Impact of resin cast models?

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Turn2MS
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Impact of resin cast models?

Post by Turn2MS » Fri Mar 16, 2018 8:11 pm

Hi, just wanted to start a conversation about the future of resin made model cars.

The production of resin made models is clearly on the rise. I assume the reason is less expensive molds (helps lower cost of production and the volume necessary to recoup costs), lower assembly cost (no opening parts) and speed to market.

but what does this mean for us collectors?

Based on my observation, although resin made models may have better details in curves, they tend to have more defects and no opening parts. Prices are the same or more expensive than diecast cars of recent past.

The good thing is that the variety of model cars produced has exponentially grown giving us collectors more choices than ever. Manufacturers can afford to make them in limited quantities to push up perceived demand, but the reality is even though they may be limited in production, the demand may not be as great as would seem compared to years ago, because the there are just so many choices of good models to buy with more being released daily. This drives down resale values and the potential to recoup purchase costs, making the hobby more difficult to sustain for those who have a limited amount dispensable income for luxury items. To top it off there are often times multiple manufacturers producing the same car which further drives down the demand despite limited productions.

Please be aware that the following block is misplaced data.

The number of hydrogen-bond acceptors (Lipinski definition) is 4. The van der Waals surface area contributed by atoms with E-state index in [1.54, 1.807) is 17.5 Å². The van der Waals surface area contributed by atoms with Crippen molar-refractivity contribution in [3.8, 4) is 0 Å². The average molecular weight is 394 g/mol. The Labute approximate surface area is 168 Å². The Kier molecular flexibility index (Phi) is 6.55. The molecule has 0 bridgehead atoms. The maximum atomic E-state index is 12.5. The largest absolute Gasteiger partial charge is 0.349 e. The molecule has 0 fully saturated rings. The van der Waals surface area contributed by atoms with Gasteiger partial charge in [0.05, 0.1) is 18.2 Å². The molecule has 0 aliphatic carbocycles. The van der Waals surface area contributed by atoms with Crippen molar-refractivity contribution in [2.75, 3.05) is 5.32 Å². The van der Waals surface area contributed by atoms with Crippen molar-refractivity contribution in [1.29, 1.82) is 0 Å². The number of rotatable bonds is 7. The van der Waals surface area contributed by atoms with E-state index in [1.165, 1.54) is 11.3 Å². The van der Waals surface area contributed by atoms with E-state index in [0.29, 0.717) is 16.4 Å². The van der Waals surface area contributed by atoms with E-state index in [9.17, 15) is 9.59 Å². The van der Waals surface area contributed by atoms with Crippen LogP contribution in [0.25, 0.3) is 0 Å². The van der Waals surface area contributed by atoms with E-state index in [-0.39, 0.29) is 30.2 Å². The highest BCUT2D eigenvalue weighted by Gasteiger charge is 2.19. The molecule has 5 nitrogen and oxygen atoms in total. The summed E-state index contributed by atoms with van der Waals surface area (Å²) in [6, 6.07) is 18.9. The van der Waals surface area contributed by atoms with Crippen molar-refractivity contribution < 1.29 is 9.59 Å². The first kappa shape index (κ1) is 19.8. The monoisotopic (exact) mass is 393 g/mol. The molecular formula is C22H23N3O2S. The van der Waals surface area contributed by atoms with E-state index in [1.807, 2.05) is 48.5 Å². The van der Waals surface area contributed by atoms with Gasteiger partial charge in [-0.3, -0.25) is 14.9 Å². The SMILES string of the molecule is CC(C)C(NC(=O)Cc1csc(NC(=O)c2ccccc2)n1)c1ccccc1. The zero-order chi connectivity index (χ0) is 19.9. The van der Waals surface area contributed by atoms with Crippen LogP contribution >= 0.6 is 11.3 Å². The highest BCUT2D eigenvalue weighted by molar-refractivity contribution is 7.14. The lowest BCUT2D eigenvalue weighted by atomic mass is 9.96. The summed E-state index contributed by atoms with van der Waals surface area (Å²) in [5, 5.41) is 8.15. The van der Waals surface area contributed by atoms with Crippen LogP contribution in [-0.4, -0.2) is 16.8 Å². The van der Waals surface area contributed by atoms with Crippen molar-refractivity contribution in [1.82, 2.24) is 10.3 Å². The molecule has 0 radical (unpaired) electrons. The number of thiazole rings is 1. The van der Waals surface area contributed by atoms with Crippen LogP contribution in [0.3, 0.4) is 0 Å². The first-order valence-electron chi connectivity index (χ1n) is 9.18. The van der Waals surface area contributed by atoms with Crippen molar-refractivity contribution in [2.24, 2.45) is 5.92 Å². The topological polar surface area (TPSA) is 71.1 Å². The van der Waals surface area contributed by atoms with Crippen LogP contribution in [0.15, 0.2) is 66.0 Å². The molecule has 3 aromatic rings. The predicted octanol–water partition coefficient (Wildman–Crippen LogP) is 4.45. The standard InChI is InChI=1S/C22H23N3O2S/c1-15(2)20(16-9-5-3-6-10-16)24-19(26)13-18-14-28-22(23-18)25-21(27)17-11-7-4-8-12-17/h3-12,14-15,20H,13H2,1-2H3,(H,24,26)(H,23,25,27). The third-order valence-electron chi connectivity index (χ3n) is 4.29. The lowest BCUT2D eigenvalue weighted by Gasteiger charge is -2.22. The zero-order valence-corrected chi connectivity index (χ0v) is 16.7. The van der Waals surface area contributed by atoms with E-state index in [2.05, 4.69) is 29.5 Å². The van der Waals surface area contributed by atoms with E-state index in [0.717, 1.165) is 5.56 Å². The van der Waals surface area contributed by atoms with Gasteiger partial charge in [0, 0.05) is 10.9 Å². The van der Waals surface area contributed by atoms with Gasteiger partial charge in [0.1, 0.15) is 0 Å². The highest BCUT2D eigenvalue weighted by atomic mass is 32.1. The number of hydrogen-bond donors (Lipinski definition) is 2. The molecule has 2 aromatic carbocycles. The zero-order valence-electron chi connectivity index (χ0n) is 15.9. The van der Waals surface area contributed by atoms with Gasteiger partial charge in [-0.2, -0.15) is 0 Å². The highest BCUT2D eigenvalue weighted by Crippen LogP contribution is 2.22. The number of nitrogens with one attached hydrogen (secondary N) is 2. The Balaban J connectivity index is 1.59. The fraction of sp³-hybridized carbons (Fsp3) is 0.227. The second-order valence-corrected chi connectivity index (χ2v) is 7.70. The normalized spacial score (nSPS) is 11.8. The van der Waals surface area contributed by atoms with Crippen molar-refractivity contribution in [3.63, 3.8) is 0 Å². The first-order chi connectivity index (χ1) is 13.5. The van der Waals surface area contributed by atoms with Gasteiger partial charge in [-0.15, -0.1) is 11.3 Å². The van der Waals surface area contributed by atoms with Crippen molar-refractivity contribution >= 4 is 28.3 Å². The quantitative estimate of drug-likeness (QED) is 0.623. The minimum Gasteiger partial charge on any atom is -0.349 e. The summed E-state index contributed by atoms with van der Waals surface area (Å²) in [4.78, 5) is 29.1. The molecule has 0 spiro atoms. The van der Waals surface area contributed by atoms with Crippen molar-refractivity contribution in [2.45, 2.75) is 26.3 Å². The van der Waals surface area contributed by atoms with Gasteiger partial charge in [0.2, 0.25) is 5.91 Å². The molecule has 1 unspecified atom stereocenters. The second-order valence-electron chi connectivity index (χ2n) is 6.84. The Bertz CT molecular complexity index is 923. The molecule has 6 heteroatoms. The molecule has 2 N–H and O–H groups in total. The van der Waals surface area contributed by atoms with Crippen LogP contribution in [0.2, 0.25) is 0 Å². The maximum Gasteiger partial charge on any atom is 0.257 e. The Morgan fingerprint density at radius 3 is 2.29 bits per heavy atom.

If resin models are cheaper to produce, why haven't they been passed to consumers? Seems manufacturers are selling the fact that models are now more detailed and therefore should command a higher price, but seems to me there is a larger profit margin, as indicative of the all the new brands emerging. Riding on the coat tails of this increase are established manufacturers who also want to play in this resin field. So now we are seeing resin models come in at the same or greater price than diecast cars of a few years ago with opening parts. The high quality diecasts cars with opening parts have doubled in price (AutoArt).